Living in upper-middle class Washington, D.C. and New York, David Brooks sees successful career women take time off to make sure their kids get into Harvard. They pick their children up from school in luxury cars and feed them seaweed-based snacks in hopes that their offspring become high achievers.
Young people today tend to live a life of “moral mediocrity,” unattached to a higher purpose, Brooks said. They want fame and financial security, primarily concerned with maintaining high self-esteem.
“It’s a life that prevails in a lot of American colleges and universities — just get ahead,” he said. “But in moments of grace, you want to be worthy of that grace.”
Students, faculty and donors from the community filled the Carl Perkins Civic Center to hear The New York Times columnist and author Tuesday night at Union University’s 18th annual Scholarship Banquet.
At age 7, Brooks picked up a book called “Paddington the Bear” and right then decided he wanted to become a writer. Since, he has worked for publications such as The Weekly Standard, Newsweek, Atlantic Monthly and The Wall Street Journal, among others. He is a regular analyst on PBS NewsHour and NPR’s All Things Considered.
Originally from Greenwich Village, New York, Brooks is a self-proclaimed conservative writing for a largely liberal audience. His most recent book, “The Road to Character,” focuses on how selflessness can lead to success.
In the book, Brooks contrasts two ideas: résumé virtues — skills students bring into the marketplace, and eulogy virtues — the things people say about them after they die. Most colleges focus on résumé virtues, but institutions like Union are not afraid to teach both sides, he said.
“Students at Christian colleges are aware of the state of their soul every day — it’s in the lunchroom, and it’s in the classroom,” he said.
There is more to life than personal achievement, he said. Universities can ensure that students not only have successful careers, but they also radiate an inner light.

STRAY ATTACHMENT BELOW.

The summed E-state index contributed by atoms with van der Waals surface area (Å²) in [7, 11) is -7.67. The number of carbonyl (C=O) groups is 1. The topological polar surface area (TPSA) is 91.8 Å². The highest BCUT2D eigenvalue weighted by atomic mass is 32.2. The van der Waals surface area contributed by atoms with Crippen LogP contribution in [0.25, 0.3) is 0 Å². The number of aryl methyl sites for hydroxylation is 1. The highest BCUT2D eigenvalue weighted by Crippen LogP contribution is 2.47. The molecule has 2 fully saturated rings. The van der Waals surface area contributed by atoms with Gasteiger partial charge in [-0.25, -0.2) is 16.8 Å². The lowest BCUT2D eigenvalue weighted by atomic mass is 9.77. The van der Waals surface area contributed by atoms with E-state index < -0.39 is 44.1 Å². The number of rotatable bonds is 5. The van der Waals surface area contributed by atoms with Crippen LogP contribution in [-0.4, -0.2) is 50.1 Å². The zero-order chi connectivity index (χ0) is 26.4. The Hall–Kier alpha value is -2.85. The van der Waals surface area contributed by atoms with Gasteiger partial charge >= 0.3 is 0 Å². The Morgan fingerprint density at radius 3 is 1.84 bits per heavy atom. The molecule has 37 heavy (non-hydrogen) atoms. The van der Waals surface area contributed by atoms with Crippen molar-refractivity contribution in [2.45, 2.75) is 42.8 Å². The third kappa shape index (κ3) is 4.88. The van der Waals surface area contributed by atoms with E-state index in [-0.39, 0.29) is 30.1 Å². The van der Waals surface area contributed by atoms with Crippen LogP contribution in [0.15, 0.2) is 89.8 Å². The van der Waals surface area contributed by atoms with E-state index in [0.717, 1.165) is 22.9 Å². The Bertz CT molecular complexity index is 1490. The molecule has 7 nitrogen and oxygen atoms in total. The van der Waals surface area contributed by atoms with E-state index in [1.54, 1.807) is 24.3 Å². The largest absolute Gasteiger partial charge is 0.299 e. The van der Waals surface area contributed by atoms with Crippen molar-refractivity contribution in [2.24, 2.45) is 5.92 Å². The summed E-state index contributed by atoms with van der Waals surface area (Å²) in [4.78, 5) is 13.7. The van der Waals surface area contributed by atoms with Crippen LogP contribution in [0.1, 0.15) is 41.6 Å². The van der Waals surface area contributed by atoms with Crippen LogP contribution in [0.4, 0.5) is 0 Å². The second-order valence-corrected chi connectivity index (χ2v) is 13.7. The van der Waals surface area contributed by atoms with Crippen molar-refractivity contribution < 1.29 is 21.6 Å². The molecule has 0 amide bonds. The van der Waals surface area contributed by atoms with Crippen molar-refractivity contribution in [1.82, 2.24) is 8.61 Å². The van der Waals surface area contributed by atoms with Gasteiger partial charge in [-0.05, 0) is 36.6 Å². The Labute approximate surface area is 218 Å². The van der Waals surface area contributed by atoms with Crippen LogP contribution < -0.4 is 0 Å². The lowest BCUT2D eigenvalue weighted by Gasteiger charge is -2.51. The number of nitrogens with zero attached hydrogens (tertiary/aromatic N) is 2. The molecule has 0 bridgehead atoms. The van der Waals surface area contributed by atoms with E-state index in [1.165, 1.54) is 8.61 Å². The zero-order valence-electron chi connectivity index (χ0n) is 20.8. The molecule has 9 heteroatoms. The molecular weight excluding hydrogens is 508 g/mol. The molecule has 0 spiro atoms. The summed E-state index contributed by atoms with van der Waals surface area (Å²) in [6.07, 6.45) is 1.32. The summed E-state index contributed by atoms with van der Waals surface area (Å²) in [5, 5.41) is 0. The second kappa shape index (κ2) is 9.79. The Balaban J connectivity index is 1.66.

Brooks’ time at the University of Chicago taught him to cultivate commitments to spouse and family, faith and creed, community and vocation.
“The university can open up opportunities and provide a chance for students to fall in love with those things, and some of those loves will be lifelong,” Brooks said.
Brooks said his favorite part about visiting institutions of higher education is meeting with the students. About a dozen student leaders met with him on campus Tuesday afternoon and heard advice about what life might look like after graduation, how to stay true to their moral compasses and how the opinions of others should not influence their work.
“I like getting a sense of what students are curious about and what they’re going through,” he said. A highlight of teaching courses at Yale University for Brooks is hearing his own students’ stories.
Union’s Scholarship Banquet serves as a primary fundraising event for its student scholarship funding. Previous speakers include Tony Blair, George H.W. Bush, Margaret Thatcher, Condoleezza Rice, Winston Churchill, Colin Powell, Mike Huckabee and Ben Carson.
One hundred percent of the student body receives financial aid of some sort, according to Bob Agee, vice president for institutional advancement. Students expressed their appreciation for those monetary gifts in video segments throughout the evening.
“Union University provides Christ-centered education,” President Samuel W. “Dub” Oliver said. “We want to be the very best — not for our own glory, but to reflect the light of Christ and to bring praise to our father in heaven.”